The most expensive players over 25 this summer were Andre Onana (£47.5m from Inter Milan to Manchester United) and James Maddison (£45m from Leicester City to Spurs).

    Premier League giant… to the Premier League. League Giant

    What do Manchester City, Arsenal, Manchester United and Newcastle United have in common? Yes, they all qualified for this year's Champions League after finishing in the top four last season.

    But there is something else that they have in common. All four have bought players from Chelsea this summer. For City it was Kovacic. For Arsenal, it was Havertz. For United it was Mount. And for Newcastle it was Lewis Hall.

    Obviously, the main reason for this is Chelsea's desire to flog their objectionable players, especially early in the window. But it marks a continuation of a pattern that began to take shape last year when City sold Gabriel Jesus and Oleksandr Zinchenko to Arsenal and allowed Raheem Sterling to join Chelsea. In January, Jorginho traded Chelsea for Arsenal.

    Transactions between the so-called “big six” are becoming more and more frequent. Why? The obvious answer is that Premier League clubs have all the money and that not many European teams can pay the salary or transfer fees required to sign the best player at a Premier League club.

    < p>Also there is element of caution. These are players who know the league and who, at least in theory, will need less time to adapt. If the club has to spend, say, £65m on a new midfielder – as Arsenal did with Havertz – they want to know that the player already understands the demands of Premier League football.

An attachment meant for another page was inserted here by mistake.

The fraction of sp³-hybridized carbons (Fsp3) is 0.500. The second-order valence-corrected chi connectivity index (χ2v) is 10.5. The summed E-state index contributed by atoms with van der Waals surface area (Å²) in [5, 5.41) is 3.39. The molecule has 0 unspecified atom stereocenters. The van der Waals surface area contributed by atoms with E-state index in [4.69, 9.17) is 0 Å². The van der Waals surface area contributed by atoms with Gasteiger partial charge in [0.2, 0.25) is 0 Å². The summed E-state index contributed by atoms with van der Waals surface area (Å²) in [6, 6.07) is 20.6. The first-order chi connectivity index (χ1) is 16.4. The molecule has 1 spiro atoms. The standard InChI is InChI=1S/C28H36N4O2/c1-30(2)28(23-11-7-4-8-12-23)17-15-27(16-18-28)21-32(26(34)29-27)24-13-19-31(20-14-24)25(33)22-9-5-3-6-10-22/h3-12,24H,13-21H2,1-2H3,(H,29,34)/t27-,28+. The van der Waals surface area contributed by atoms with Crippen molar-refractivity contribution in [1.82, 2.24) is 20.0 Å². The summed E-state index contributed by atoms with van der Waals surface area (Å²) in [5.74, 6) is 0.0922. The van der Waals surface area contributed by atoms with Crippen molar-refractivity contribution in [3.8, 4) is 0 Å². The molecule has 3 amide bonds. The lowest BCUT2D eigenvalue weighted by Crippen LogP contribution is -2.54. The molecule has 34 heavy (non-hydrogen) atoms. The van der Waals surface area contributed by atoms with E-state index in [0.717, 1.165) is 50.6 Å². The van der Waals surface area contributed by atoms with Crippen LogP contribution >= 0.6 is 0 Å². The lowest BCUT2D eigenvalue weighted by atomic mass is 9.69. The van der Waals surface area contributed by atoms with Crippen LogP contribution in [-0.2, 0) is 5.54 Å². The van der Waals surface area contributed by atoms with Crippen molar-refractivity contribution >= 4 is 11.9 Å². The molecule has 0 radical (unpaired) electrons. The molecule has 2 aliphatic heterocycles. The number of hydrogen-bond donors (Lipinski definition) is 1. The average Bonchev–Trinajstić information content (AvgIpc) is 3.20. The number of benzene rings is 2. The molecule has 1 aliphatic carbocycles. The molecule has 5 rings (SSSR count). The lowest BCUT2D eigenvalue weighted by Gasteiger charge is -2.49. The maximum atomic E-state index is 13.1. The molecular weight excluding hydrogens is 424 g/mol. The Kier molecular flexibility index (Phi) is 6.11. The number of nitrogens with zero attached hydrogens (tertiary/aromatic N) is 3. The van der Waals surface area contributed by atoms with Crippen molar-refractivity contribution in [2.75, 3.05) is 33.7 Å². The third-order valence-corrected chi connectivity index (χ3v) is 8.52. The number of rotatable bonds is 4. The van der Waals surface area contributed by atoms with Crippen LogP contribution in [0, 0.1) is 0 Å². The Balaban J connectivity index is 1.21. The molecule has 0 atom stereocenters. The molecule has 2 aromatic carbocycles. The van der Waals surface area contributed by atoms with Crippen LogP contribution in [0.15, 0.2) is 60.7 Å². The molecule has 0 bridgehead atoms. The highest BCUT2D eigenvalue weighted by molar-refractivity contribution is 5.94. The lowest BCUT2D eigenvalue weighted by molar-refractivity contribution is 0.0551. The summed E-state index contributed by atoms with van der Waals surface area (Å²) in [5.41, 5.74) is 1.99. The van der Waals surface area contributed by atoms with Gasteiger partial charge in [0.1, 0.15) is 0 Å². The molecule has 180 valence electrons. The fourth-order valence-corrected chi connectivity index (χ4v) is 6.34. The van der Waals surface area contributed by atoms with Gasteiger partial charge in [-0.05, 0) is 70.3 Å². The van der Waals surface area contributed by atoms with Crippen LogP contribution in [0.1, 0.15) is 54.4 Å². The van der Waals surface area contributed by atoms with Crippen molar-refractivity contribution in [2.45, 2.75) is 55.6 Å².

Club guideArsenal Arsenal summer transfer window 2023: Players in Arsenal summer transfer window 2023: Players leaving Aston Villa Aston Villa summer transfer window 2023: Players in Aston Villa summer transfer window 2023: Players leaving Bournemouth Summer transfer Bournemouth 2023 window: Players in Bournemouth 2023 summer transfer window: players leave Brentford Brentford summer transfer window 2023: players in Brentford summer transfer window 2023: players leave Brighton Brighton 2023 summer transfer window: players in Brighton 2023 summer transfer window: players leave Burnley Summer transfer window Burnley 2023: Players in Burnley 2023 summer transfer window: Players outside of Chelsea Chelsea 2023 summer transfer window: Players in Chelsea 2023 summer transfer window: Players outside of Crystal Palace Summer transfer window « Crystal Palace 2023: players in summer transfer window Crystal Palace 2023: players outside Everton Everton summer Transfer window 2023: Players in Everton summer transfer window 2023: Players leaving Fulham Fulham summer transfer window 2023: Players in Fulham summer transfer window 2023: Players leaving Liverpool Liverpool summer transfer window 2023: Players leaving Liverpool summer transfer window 2023: Players leaving Luton Town Luton Town summer transfer window 2023: players in summer transfer window Luton Town 2023: players leaving Manchester City Manchester City 2023 summer transfer window: players in Manchester City 2023 summer transfer window: players leaving Manchester United Manchester United 2023 summer transfer window: players in Manchester United summer transfer window 2023: players leaving Newcastle United Newcastle United summer transfer window 2023: players in Newcastle United summer transfer window 2023: players leaving Nottingham Forest Nottingham Forest summer transfer window 2023: players leave Nottingham Forest summer transfer window 2023: players leave Sheffield United Sheffield United summer transfer window 2023: players in Sheffield United summer transfer window 2023: players leave Tottenham Hotspur Tottenham Hotspur summer transfer window » 2023: Players in Tottenham Hotspur Summer Transfer Window 2023: Players out of West Ham Summer Transfer Window West Ham United 2023: Players in West Ham United Summer Transfer Window 2023: Players out Wolves Summer Wolves transfer window 2023: Players in Wolves summer transfer window 2023: Players out